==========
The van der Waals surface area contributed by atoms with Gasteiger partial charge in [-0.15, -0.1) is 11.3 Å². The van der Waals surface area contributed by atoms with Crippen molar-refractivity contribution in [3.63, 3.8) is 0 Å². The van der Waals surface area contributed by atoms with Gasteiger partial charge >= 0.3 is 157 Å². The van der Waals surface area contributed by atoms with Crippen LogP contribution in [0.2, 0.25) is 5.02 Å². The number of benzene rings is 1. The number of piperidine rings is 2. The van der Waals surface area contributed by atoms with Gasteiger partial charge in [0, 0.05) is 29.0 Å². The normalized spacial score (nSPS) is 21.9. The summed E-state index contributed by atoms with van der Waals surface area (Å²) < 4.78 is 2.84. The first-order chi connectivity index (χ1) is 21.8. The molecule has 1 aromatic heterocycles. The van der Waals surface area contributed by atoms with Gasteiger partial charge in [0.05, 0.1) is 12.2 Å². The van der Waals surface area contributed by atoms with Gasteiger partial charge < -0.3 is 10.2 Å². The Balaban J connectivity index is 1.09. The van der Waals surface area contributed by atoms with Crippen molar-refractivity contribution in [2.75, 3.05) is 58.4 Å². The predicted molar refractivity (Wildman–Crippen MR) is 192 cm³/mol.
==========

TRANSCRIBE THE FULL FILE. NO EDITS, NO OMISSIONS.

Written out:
The van der Waals surface area contributed by atoms with Gasteiger partial charge in [-0.15, -0.1) is 11.3 Å². The van der Waals surface area contributed by atoms with Crippen molar-refractivity contribution in [3.63, 3.8) is 0 Å². The van der Waals surface area contributed by atoms with Gasteiger partial charge >= 0.3 is 157 Å². The van der Waals surface area contributed by atoms with Crippen LogP contribution in [0.2, 0.25) is 5.02 Å². The number of benzene rings is 1. The number of piperidine rings is 2. The van der Waals surface area contributed by atoms with Gasteiger partial charge in [0, 0.05) is 29.0 Å². The normalized spacial score (nSPS) is 21.9. The summed E-state index contributed by atoms with van der Waals surface area (Å²) < 4.78 is 2.84. The first-order chi connectivity index (χ1) is 21.8. The molecule has 1 aromatic heterocycles. The van der Waals surface area contributed by atoms with Gasteiger partial charge in [0.05, 0.1) is 12.2 Å². The van der Waals surface area contributed by atoms with Gasteiger partial charge < -0.3 is 10.2 Å². The Balaban J connectivity index is 1.09. The van der Waals surface area contributed by atoms with Crippen molar-refractivity contribution in [2.75, 3.05) is 58.4 Å². The predicted molar refractivity (Wildman–Crippen MR) is 192 cm³/mol.